Post-independence African history is instructive to understanding the scourge of one-man and the curse of one-party rule in Africa. As the first sub-Saharan African country to gain its independence from colonialism in 1957, Ghana and the role played by its first prime minister and later president, Kwame Nkrumah, are central to understanding the pervasive problem of civilian and military dictatorships in Africa. At the time of independence, Ghana was undoubtedly the most economically and socially advanced country in sub-Saharan Africa, with an advanced educational system and relatively well-developed infrastructures. Nkrumah was a role model for the dozens of leaders of African countries that achieved independence in the 1960s and 1970s. Despite Nkrumah’s status as the unrivalled champion of Pan-Africanism and his strong advocacy for a united Africa, he was also the single individual most responsible for casting the mould for the one-man, one-party dictatorship in post-independence Africa. Barely a year into his administration, the once fiery anti-colonial advocate of political rights and democracy had transformed himself into a power-hungry despot. He enacted a law making labour strikes illegal. He declared it was unpatriotic to strike. Paranoid about his opposition, he enacted a preventive detention act which gave him sweeping powers to arrest and detain any person suspected of treason without due process of law. He even dismissed the chief justice of Ghanaian Supreme Court, Sir Arku Korsah, when a three-judge panel headed by Korsah acquitted suspects who had been accused of plotting a coup. Nkrumah amended the constitution making his party, the Convention People’s Party (CPP), the only legal party in the country. He capped his political career by having himself declared president-for-life.

Other African leaders followed in Nkrumah’s footsteps. Julius Nyerere became the first president of Tanganyika (Tanzania) in 1962 and announced his brand of African socialism built around rural folk and their traditional values in a ‘ujamaa’ (‘extended family’) system. Millions of villagers were forced into collectivised agriculture. He modelled his constitution on Ghana’s and followed Nkrumah’s script. Nyerere established a one-man, one-party state around his Tanganyika African National Union (TANU), outlawed strikes, nationalised private banks and industries, duplicated Nkrumah’s preventive detention act to go after his opponents and greatly increased his personal power.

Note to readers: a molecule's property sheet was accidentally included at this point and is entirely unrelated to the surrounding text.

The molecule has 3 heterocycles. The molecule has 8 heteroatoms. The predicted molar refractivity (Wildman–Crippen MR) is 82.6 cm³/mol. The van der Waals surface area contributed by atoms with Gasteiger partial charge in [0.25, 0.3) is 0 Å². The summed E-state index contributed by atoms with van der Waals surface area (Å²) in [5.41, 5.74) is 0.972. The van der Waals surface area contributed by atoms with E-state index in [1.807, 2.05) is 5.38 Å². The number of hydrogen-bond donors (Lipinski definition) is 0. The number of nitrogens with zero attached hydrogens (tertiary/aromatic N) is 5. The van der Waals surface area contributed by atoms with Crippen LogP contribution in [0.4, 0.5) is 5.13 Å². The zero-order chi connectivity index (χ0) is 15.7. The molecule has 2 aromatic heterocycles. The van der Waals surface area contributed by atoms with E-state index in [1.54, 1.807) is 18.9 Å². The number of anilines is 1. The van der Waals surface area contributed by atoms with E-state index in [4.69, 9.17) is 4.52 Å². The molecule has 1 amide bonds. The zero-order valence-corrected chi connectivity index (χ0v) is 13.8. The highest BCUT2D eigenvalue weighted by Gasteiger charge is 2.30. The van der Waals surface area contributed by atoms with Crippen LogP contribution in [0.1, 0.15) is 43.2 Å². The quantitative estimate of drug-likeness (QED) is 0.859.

With the exception of a few countries, Africa was incurably infected by Nkrumah’s one-man, one-party virus by the end of the 1960s. Most of the leaders of the newly independent African countries followed Nkrumah’s political formula by declaring states of emergency, suspending their constitutions, conferring unlimited executive powers upon themselves, and enacting oppressive laws at will, which enabled them to arrest, detain and persecute their rivals, dissenters, and others considered to be threats.

By the end of the 1960s, the economic and political outcomes of the one-man, one-party dictatorships were dismal. Nkrumah’s programme of rapid industrialisation – to reduce Ghana’s dependence on foreign capital and imports – had a devastating effect on its important cocoa-export sector. Many of the socialist economic development projects that he launched failed. By the time he was overthrown in a military coup in 1966, Ghana had fallen from one of the richest African countries to one of the poorest. Similarly, Tanzania nose-dived from the largest exporter of agricultural products in Africa to the largest importer of agricultural products. The one-man, one-party state also proved to be ineffective in reducing ethnic tensions and preventing conflict. Civil wars, genocides, low-level ethnic conflicts and corruption spread throughout the continent like wildfire.

Waiting in the wings were Africa’s soldiers. Accusing the civilian governments of corruption, incompetence and mismanaging the economy, and claiming a patriotic duty to rescue their countries from collapse, military officers knocked off these governments one by one. General Joseph Mobutu seized power in the Democratic Republic of Congo (Zaire) following a protracted political struggle between Patrice Lumumba and Joseph Kasavubu. Colonel Houari Boumedienne overthrew Ahmed Ben Bella in Algeria. A group of army officers overthrew the monarchy in Burundi. In the Central African Republic, Colonel Bokassa (later Emperor Jean Bedel Bokassa) overthrew David Dacko. General Idi Amin overthrew Milton Obote in Uganda. Nigeria flipped two coups, one by General Johnson Ironsi, who was overthrown by General Yakubu Gowon. Many other African countries suffered similar fates.